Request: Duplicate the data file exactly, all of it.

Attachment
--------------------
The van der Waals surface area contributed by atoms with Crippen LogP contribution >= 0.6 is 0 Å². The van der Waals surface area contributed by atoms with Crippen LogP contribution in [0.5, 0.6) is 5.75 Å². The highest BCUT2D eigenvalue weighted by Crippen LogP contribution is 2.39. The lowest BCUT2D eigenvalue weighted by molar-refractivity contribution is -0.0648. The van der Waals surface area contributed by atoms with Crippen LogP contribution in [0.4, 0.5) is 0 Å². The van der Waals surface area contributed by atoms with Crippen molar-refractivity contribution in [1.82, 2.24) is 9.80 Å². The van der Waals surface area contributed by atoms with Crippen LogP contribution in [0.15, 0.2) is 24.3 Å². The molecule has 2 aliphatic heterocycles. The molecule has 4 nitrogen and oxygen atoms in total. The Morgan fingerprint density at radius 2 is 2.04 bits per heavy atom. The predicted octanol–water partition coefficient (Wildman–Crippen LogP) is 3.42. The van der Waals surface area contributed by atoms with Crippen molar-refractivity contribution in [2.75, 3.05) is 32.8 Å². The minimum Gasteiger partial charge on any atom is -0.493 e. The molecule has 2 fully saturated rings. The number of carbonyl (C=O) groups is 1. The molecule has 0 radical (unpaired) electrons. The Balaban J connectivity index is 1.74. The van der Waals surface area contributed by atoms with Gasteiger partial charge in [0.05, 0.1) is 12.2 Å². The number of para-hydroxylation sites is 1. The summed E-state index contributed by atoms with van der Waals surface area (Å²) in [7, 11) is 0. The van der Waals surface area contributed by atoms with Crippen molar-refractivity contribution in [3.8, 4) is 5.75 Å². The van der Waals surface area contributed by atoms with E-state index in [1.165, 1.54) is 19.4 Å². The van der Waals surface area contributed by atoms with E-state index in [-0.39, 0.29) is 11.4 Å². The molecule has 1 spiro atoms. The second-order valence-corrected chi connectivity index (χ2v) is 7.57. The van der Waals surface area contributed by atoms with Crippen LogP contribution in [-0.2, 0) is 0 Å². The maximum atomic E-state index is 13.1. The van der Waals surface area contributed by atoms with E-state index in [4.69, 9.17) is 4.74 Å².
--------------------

The van der Waals surface area contributed by atoms with Crippen LogP contribution >= 0.6 is 0 Å². The van der Waals surface area contributed by atoms with Crippen LogP contribution in [0.5, 0.6) is 5.75 Å². The highest BCUT2D eigenvalue weighted by Crippen LogP contribution is 2.39. The lowest BCUT2D eigenvalue weighted by molar-refractivity contribution is -0.0648. The van der Waals surface area contributed by atoms with Crippen LogP contribution in [0.4, 0.5) is 0 Å². The van der Waals surface area contributed by atoms with Crippen molar-refractivity contribution in [1.82, 2.24) is 9.80 Å². The van der Waals surface area contributed by atoms with Crippen LogP contribution in [0.15, 0.2) is 24.3 Å². The molecule has 2 aliphatic heterocycles. The molecule has 4 nitrogen and oxygen atoms in total. The Morgan fingerprint density at radius 2 is 2.04 bits per heavy atom. The predicted octanol–water partition coefficient (Wildman–Crippen LogP) is 3.42. The van der Waals surface area contributed by atoms with Crippen molar-refractivity contribution in [2.75, 3.05) is 32.8 Å². The minimum Gasteiger partial charge on any atom is -0.493 e. The molecule has 2 fully saturated rings. The number of carbonyl (C=O) groups is 1. The molecule has 0 radical (unpaired) electrons. The Balaban J connectivity index is 1.74. The van der Waals surface area contributed by atoms with Gasteiger partial charge in [0.05, 0.1) is 12.2 Å². The number of para-hydroxylation sites is 1. The summed E-state index contributed by atoms with van der Waals surface area (Å²) in [7, 11) is 0. The van der Waals surface area contributed by atoms with Crippen molar-refractivity contribution in [3.8, 4) is 5.75 Å². The van der Waals surface area contributed by atoms with E-state index in [1.165, 1.54) is 19.4 Å². The van der Waals surface area contributed by atoms with E-state index in [-0.39, 0.29) is 11.4 Å². The molecule has 1 spiro atoms. The second-order valence-corrected chi connectivity index (χ2v) is 7.57. The van der Waals surface area contributed by atoms with Crippen LogP contribution in [-0.2, 0) is 0 Å². The maximum atomic E-state index is 13.1. The van der Waals surface area contributed by atoms with E-state index in [4.69, 9.17) is 4.74 Å².